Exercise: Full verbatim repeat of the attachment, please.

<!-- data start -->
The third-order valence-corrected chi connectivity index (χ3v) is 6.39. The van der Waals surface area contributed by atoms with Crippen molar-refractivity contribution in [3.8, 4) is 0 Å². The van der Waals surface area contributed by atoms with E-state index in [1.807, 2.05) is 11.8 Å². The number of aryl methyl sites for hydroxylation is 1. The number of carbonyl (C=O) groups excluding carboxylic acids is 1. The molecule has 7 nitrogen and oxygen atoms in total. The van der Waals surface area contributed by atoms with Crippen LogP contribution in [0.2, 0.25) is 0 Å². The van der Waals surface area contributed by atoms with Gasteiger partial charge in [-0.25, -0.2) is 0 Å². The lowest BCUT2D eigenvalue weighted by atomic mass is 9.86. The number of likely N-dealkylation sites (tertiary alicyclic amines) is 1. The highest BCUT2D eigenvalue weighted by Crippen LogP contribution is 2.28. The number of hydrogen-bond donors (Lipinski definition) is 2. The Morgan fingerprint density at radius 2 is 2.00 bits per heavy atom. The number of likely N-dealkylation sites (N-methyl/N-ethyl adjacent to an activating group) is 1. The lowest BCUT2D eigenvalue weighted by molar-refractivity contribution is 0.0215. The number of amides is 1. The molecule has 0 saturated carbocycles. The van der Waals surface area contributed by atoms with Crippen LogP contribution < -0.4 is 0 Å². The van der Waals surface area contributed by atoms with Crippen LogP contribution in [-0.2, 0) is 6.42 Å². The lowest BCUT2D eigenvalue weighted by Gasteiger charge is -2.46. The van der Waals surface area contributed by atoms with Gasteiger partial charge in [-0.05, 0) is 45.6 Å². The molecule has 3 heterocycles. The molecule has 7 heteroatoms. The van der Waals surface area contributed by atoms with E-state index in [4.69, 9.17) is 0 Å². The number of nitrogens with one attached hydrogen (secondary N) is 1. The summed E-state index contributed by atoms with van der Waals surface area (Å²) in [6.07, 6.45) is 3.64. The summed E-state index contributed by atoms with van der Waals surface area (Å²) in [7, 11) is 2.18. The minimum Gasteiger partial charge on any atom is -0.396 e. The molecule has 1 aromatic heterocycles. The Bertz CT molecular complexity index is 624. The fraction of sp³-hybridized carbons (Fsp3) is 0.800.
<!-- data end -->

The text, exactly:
The third-order valence-corrected chi connectivity index (χ3v) is 6.39. The van der Waals surface area contributed by atoms with Crippen molar-refractivity contribution in [3.8, 4) is 0 Å². The van der Waals surface area contributed by atoms with E-state index in [1.807, 2.05) is 11.8 Å². The number of aryl methyl sites for hydroxylation is 1. The number of carbonyl (C=O) groups excluding carboxylic acids is 1. The molecule has 7 nitrogen and oxygen atoms in total. The van der Waals surface area contributed by atoms with Crippen LogP contribution in [0.2, 0.25) is 0 Å². The van der Waals surface area contributed by atoms with Gasteiger partial charge in [-0.25, -0.2) is 0 Å². The lowest BCUT2D eigenvalue weighted by atomic mass is 9.86. The number of likely N-dealkylation sites (tertiary alicyclic amines) is 1. The highest BCUT2D eigenvalue weighted by Crippen LogP contribution is 2.28. The number of hydrogen-bond donors (Lipinski definition) is 2. The Morgan fingerprint density at radius 2 is 2.00 bits per heavy atom. The number of likely N-dealkylation sites (N-methyl/N-ethyl adjacent to an activating group) is 1. The lowest BCUT2D eigenvalue weighted by molar-refractivity contribution is 0.0215. The number of amides is 1. The molecule has 0 saturated carbocycles. The van der Waals surface area contributed by atoms with Crippen LogP contribution < -0.4 is 0 Å². The van der Waals surface area contributed by atoms with Crippen LogP contribution in [-0.2, 0) is 6.42 Å². The lowest BCUT2D eigenvalue weighted by Gasteiger charge is -2.46. The van der Waals surface area contributed by atoms with Gasteiger partial charge in [-0.05, 0) is 45.6 Å². The molecule has 3 heterocycles. The molecule has 7 heteroatoms. The van der Waals surface area contributed by atoms with E-state index in [4.69, 9.17) is 0 Å². The number of nitrogens with one attached hydrogen (secondary N) is 1. The summed E-state index contributed by atoms with van der Waals surface area (Å²) in [6.07, 6.45) is 3.64. The summed E-state index contributed by atoms with van der Waals surface area (Å²) in [7, 11) is 2.18. The minimum Gasteiger partial charge on any atom is -0.396 e. The molecule has 1 aromatic heterocycles. The Bertz CT molecular complexity index is 624. The fraction of sp³-hybridized carbons (Fsp3) is 0.800.